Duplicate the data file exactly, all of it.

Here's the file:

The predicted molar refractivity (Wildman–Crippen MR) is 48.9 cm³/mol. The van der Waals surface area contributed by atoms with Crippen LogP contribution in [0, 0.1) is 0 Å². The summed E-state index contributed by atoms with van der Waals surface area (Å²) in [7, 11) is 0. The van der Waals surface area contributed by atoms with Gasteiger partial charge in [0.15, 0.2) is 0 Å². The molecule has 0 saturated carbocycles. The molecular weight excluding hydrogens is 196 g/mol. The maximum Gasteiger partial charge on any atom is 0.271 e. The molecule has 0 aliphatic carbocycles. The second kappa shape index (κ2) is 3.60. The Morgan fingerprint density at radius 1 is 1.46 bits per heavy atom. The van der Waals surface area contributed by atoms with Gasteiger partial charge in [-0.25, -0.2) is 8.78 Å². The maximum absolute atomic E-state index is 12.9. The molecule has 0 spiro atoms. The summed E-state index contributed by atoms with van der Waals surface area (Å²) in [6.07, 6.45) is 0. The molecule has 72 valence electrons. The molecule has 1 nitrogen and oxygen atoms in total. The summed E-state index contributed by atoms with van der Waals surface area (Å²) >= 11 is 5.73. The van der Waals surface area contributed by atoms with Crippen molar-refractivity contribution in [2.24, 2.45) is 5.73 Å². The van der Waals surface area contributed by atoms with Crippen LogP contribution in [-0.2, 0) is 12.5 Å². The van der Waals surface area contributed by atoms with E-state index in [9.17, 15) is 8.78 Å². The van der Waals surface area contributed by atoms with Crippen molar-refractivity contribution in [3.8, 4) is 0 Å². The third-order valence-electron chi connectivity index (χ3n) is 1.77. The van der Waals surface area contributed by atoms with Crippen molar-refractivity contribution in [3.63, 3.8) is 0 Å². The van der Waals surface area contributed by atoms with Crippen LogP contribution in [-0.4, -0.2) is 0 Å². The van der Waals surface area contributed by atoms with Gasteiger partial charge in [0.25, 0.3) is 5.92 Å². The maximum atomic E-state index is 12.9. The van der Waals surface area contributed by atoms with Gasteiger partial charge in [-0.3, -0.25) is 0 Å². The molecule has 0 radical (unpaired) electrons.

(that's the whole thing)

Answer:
The predicted molar refractivity (Wildman–Crippen MR) is 48.9 cm³/mol. The van der Waals surface area contributed by atoms with Crippen LogP contribution in [0, 0.1) is 0 Å². The summed E-state index contributed by atoms with van der Waals surface area (Å²) in [7, 11) is 0. The van der Waals surface area contributed by atoms with Gasteiger partial charge in [0.15, 0.2) is 0 Å². The molecule has 0 saturated carbocycles. The molecular weight excluding hydrogens is 196 g/mol. The maximum Gasteiger partial charge on any atom is 0.271 e. The molecule has 0 aliphatic carbocycles. The second kappa shape index (κ2) is 3.60. The Morgan fingerprint density at radius 1 is 1.46 bits per heavy atom. The van der Waals surface area contributed by atoms with Gasteiger partial charge in [-0.25, -0.2) is 8.78 Å². The maximum absolute atomic E-state index is 12.9. The molecule has 0 spiro atoms. The summed E-state index contributed by atoms with van der Waals surface area (Å²) in [6.07, 6.45) is 0. The molecule has 72 valence electrons. The molecule has 1 nitrogen and oxygen atoms in total. The summed E-state index contributed by atoms with van der Waals surface area (Å²) >= 11 is 5.73. The van der Waals surface area contributed by atoms with Crippen molar-refractivity contribution in [2.24, 2.45) is 5.73 Å². The van der Waals surface area contributed by atoms with Crippen LogP contribution in [-0.2, 0) is 12.5 Å². The van der Waals surface area contributed by atoms with E-state index in [9.17, 15) is 8.78 Å². The van der Waals surface area contributed by atoms with Crippen molar-refractivity contribution in [3.8, 4) is 0 Å². The third-order valence-electron chi connectivity index (χ3n) is 1.77. The van der Waals surface area contributed by atoms with Crippen molar-refractivity contribution in [3.63, 3.8) is 0 Å². The van der Waals surface area contributed by atoms with Crippen LogP contribution in [-0.4, -0.2) is 0 Å². The van der Waals surface area contributed by atoms with Gasteiger partial charge in [0.25, 0.3) is 5.92 Å². The maximum atomic E-state index is 12.9. The van der Waals surface area contributed by atoms with Gasteiger partial charge in [-0.3, -0.25) is 0 Å². The molecule has 0 radical (unpaired) electrons.